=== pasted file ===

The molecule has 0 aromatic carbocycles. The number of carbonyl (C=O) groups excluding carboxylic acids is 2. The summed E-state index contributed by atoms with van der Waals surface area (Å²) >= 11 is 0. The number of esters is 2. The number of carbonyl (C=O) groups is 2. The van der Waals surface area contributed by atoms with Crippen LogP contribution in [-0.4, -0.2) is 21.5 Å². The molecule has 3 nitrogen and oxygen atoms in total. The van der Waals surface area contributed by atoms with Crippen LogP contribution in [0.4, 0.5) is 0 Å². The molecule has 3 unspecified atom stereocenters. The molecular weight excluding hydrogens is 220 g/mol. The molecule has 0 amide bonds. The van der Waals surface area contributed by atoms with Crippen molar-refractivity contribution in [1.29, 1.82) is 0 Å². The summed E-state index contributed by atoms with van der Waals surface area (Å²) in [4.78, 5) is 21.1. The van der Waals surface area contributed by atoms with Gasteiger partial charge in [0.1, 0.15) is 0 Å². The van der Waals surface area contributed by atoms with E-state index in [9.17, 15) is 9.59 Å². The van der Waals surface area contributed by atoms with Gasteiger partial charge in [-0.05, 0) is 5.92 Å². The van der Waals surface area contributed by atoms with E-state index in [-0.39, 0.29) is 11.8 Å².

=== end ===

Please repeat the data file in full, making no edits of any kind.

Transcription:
The molecule has 0 aromatic carbocycles. The number of carbonyl (C=O) groups excluding carboxylic acids is 2. The summed E-state index contributed by atoms with van der Waals surface area (Å²) >= 11 is 0. The number of esters is 2. The number of carbonyl (C=O) groups is 2. The van der Waals surface area contributed by atoms with Crippen LogP contribution in [-0.4, -0.2) is 21.5 Å². The molecule has 3 nitrogen and oxygen atoms in total. The van der Waals surface area contributed by atoms with Crippen LogP contribution in [0.4, 0.5) is 0 Å². The molecule has 3 unspecified atom stereocenters. The molecular weight excluding hydrogens is 220 g/mol. The molecule has 0 amide bonds. The van der Waals surface area contributed by atoms with Crippen molar-refractivity contribution in [1.29, 1.82) is 0 Å². The summed E-state index contributed by atoms with van der Waals surface area (Å²) in [4.78, 5) is 21.1. The van der Waals surface area contributed by atoms with Gasteiger partial charge in [0.1, 0.15) is 0 Å². The van der Waals surface area contributed by atoms with E-state index in [9.17, 15) is 9.59 Å². The van der Waals surface area contributed by atoms with Gasteiger partial charge in [-0.05, 0) is 5.92 Å². The van der Waals surface area contributed by atoms with E-state index in [-0.39, 0.29) is 11.8 Å².